Photographer Serena Yang and guest writer Edie Olender capture the midnight magic and youthful freedom of the Gladie, Sidney Gish, and Jeff Rosenstock concert in Ottawa.
Photo by Serena Yang

Wow. I am so glad I am here right now in my twenties, dancing until midnight, grabbing fast food with my friends afterwards, and doing it all over the next day. If I had to sum up the Sidney Gish and Jeff Rosenstock show in a sentence, I would say it was the epitome of the concept of misspent youth.

I arrived at the event with my hodgepodge group of friends, all of us in our early twenties, nearing graduation or having just recently graduated. We kept bumping into so many of our other friends at the show, all a disarray of artsy kids who don’t really know where they’re going. “How many more nights like this will there be,” I wondered. Gladie, Sidney Gish, and Jeff Rosenstock must have read my mind because they each translated my melancholic post-adolescent thoughts into captivating melodies and pensive lyrics.

Gladie, an indie rock band from Philadelphia, opened the show. I’m always so shocked when artists come out nonchalantly wearing jeans and just jumping around like it’s a band practice in your dad’s garage but delivering incredible energy and stage presence.

Sidney Gish came out next with only some loop pedals and her guitar. It was pretty incredible that her solo performance held such weight and captivated the audience. During her song, Sin Triangle, an indie-pop song with light melodic vocals, a mosh pit surprisingly opened-up in the middle of the floor. Coming out of it, a guy turned to me and said, “isn’t that crazy that we’re moshing to that Sydney Gish?” It was hard not to let the music move you.  

From a technical point of view, Gish delivered a very impressive performance, constructing the whole song herself through playing a snippet, looping it, playing a new rift or set of chords over it, and letting an old snippet fall out. Despite not having a band backing her, her performance left absolutely nothing lacking.

Gish is an equally talented lyricist. When she sang I eat salads now, it perfectly matched the young-adulthood disillusionment I was feeling. Not only is the song coincidently from the perspective of someone my age, but the lyrics exactly described the night “There’s no progress / Just good times / Bitch I’m wasted / Just kidding I’m high / We’re gonna go to a show / And then come home and then probably die.” Being twenty years old and stuck in the same perpetual loop of existence. I will never be this age again with only free time to fill and no real commitments.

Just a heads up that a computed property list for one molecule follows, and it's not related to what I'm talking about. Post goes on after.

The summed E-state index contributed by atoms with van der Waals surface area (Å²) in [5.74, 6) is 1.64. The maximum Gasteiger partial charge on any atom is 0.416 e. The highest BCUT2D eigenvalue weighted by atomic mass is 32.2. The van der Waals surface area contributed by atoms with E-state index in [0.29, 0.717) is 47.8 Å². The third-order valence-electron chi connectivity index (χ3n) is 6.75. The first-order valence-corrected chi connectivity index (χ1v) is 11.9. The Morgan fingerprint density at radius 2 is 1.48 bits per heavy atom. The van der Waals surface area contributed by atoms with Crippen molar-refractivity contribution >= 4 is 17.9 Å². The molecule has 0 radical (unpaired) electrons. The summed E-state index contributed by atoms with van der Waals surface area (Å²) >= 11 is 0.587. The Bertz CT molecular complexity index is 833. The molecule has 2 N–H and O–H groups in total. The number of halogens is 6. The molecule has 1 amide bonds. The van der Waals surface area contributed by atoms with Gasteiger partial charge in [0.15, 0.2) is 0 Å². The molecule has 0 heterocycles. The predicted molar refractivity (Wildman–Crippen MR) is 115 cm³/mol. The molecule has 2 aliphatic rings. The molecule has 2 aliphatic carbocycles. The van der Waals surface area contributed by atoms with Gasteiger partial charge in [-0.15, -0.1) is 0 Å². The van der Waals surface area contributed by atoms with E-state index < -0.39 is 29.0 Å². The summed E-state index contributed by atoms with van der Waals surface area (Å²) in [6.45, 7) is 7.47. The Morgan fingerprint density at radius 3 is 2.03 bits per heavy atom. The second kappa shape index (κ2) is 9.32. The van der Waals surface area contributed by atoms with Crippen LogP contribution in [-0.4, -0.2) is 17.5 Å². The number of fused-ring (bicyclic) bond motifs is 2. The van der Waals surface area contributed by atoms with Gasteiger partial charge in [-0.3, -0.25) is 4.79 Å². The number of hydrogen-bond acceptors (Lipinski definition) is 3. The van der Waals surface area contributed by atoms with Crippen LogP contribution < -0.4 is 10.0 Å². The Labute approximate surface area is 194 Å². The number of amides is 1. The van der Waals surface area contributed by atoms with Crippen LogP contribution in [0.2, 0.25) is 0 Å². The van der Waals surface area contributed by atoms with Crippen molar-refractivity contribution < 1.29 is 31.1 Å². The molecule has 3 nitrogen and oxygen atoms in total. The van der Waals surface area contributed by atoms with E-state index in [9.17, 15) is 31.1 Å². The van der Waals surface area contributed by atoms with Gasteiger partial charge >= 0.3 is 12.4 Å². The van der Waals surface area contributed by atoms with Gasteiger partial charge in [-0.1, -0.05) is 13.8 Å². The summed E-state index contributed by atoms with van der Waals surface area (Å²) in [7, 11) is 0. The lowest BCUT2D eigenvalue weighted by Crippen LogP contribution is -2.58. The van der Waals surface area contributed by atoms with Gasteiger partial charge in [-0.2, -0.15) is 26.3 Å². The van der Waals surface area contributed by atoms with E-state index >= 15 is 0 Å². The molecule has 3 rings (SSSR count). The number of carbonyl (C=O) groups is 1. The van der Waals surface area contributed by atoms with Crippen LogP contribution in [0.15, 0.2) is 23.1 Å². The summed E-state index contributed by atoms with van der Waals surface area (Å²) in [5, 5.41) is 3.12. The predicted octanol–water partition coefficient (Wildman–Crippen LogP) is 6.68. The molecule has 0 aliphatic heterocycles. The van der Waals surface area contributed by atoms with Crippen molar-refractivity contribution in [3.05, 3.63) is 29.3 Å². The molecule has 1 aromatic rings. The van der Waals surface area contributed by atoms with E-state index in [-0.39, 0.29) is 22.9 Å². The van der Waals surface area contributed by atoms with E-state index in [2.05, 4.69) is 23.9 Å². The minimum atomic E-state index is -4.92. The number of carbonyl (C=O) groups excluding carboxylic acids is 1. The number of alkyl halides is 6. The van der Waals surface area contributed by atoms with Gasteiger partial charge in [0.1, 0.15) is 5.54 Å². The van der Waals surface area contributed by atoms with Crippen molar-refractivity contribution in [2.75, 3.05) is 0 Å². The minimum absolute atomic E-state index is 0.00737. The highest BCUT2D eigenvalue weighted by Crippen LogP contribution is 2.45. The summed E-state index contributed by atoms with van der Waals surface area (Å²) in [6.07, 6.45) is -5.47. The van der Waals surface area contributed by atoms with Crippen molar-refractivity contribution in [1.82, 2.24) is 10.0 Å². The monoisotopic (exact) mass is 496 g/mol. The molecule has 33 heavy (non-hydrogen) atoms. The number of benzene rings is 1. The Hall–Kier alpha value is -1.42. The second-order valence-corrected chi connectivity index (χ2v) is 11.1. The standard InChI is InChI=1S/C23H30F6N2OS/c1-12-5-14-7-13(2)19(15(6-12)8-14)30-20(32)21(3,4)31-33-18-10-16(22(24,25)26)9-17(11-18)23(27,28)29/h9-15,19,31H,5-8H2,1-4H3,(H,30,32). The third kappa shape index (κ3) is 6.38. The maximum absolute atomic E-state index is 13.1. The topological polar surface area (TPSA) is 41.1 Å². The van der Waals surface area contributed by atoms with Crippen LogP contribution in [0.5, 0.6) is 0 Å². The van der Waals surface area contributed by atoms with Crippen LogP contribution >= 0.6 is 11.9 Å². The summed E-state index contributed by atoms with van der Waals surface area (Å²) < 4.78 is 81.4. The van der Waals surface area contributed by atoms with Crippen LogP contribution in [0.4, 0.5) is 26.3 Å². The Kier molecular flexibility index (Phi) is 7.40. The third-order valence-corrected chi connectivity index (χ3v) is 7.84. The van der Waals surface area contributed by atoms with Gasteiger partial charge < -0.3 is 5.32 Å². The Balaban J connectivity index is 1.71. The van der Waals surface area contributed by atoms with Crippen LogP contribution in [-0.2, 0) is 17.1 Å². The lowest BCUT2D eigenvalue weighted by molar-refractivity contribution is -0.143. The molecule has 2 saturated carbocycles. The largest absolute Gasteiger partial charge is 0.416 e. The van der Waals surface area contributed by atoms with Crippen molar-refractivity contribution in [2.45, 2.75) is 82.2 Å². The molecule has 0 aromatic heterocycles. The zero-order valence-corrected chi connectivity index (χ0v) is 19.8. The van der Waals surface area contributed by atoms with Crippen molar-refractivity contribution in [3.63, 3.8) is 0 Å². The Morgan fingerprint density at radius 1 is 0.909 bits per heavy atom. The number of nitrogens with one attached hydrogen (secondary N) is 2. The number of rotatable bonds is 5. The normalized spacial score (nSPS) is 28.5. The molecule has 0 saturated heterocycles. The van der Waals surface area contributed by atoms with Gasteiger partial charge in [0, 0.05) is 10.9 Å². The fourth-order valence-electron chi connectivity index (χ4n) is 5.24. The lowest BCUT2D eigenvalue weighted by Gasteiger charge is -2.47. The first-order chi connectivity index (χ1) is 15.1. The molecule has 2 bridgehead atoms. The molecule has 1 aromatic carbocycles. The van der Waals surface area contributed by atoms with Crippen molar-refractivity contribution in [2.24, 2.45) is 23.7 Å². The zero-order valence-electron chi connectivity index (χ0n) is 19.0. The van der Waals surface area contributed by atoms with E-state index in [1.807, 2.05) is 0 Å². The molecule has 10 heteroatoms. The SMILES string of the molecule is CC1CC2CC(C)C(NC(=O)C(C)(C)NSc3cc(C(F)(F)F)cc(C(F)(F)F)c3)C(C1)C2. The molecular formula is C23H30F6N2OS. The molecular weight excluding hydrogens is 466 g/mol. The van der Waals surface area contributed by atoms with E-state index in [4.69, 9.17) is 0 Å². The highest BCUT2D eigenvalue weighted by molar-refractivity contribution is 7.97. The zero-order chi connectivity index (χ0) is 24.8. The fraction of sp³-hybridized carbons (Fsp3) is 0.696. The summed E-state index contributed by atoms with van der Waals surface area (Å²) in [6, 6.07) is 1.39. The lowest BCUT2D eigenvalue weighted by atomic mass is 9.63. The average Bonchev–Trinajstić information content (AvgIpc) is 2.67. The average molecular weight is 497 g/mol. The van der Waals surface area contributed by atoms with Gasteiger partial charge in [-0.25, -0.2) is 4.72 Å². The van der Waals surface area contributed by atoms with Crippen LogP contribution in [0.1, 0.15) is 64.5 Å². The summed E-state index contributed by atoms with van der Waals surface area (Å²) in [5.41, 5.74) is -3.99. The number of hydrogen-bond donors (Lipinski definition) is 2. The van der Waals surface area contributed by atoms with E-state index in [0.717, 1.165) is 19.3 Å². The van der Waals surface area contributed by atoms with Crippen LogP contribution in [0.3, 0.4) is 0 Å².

Finally, the headliner, Jeff Rosenstock, swaggered out on stage in short navy-blue shorts and an orange cut-off shirt. “Barbecue dad drip,” whispered my friend beside me. Let me tell you, it was nothing like any barbecue my parents would throw. Right off the bat, Jeff started scream-singing into the microphone opening the first part of the show with his fast-paced pop-punk and ska-punk songs like HEADWILL U STILL U, and SkrAm! Despite the hard-hitting energy, Jeff paused between songs for a serious moment to address the importance of watching out for each other in the crowd to protect against the sexual assault, a conversation which was much appreciated as a female audience member in a sea of testosterone.

Rosenstock slowed down the next part of the show with his song “HEALMODE.” Swaying in my boyfriend’s arms and singing along with the crowd to the lyrics “perfect lazy days where all you need is me and all I need is you,” flashlights and lighters in the air, it was the first time in a long time where I didn’t feel alone in a crowded room. Jeff carried the wistful tones of youth in which you float between moments of emptiness, uncertainty, tiredness, ecstasy, and love, consequently bonding a room of strangers together in their shared experiences of growing pains. A lot of the kids in that audience are part of the COVID generation that didn’t get a prom. When Jeff asked tech engineers to illuminate the disco ball, all I could think was that this felt like the prom I had missed out on, but I was surrounded by my type of people, all feeling confused, lost, and hopeful at the same time.

I once asked my dad, “do you ever feel grown up,” and he told me he’s still figuring things out every day. I was reminded of this while looking up at Rosenstock, with his green nail polish and green tape holding his guitar strap attached. “This is after twenty years of conversation, and we’re still this good at it,” said the guitarist after meaninglessly bantering back and forth with Rosenstock about Canadian politeness, American guns, and the quality of the nail polish topcoat. They are still figuring things out too. Maybe the precariously taped guitar strap could have been a metaphor for how precariously we hold ourselves together.

Jeff closed the show with his song We Begged 2 Explode. Days later, as I am writing this article, the lyrics have still been playing nonstop in my brain: “This decade’s gonna be fucked / Friends will disappear after they fall in love / Fall in love and get married / Isn’t that shit like, crazy? / The workin’, havin’ babies and promotions? / The cheatin’, cryin’, leavin’, and divorcin’?” I am so scared to grow up. As the last chords were ringing out that night, all I could think was please let me stay here forever, in this limbo transitory state between childhood and adulthood. But if I must grow up, I can only pray that I am as cool as Jeff Rosenstock in my forties.

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Serena Yang is a concert, fashion, and event photographer from Ottawa.

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